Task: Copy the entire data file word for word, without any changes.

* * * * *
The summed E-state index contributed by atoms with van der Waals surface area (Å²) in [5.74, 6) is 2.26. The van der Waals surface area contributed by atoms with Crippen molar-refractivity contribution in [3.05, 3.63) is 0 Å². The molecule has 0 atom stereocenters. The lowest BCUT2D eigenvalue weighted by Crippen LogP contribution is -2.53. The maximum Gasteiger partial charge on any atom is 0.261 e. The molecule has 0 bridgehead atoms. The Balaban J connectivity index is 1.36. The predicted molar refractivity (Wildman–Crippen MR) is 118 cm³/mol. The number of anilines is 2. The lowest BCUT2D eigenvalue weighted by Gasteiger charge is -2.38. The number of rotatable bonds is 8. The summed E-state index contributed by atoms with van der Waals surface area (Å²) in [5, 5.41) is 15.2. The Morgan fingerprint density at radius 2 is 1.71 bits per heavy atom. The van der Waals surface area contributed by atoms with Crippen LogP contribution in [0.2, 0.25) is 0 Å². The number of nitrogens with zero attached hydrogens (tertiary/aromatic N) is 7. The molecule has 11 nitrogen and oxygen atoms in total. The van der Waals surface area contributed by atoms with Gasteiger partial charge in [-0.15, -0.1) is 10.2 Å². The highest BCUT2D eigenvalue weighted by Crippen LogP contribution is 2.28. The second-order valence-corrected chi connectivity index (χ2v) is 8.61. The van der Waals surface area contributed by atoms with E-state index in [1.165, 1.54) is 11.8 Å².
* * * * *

The summed E-state index contributed by atoms with van der Waals surface area (Å²) in [5.74, 6) is 2.26. The van der Waals surface area contributed by atoms with Crippen molar-refractivity contribution in [3.05, 3.63) is 0 Å². The molecule has 0 atom stereocenters. The lowest BCUT2D eigenvalue weighted by Crippen LogP contribution is -2.53. The maximum Gasteiger partial charge on any atom is 0.261 e. The molecule has 0 bridgehead atoms. The Balaban J connectivity index is 1.36. The predicted molar refractivity (Wildman–Crippen MR) is 118 cm³/mol. The number of anilines is 2. The lowest BCUT2D eigenvalue weighted by Gasteiger charge is -2.38. The number of rotatable bonds is 8. The summed E-state index contributed by atoms with van der Waals surface area (Å²) in [5, 5.41) is 15.2. The Morgan fingerprint density at radius 2 is 1.71 bits per heavy atom. The van der Waals surface area contributed by atoms with Crippen LogP contribution in [0.2, 0.25) is 0 Å². The number of nitrogens with zero attached hydrogens (tertiary/aromatic N) is 7. The molecule has 11 nitrogen and oxygen atoms in total. The van der Waals surface area contributed by atoms with Gasteiger partial charge in [-0.15, -0.1) is 10.2 Å². The highest BCUT2D eigenvalue weighted by Crippen LogP contribution is 2.28. The second-order valence-corrected chi connectivity index (χ2v) is 8.61. The van der Waals surface area contributed by atoms with E-state index in [1.165, 1.54) is 11.8 Å².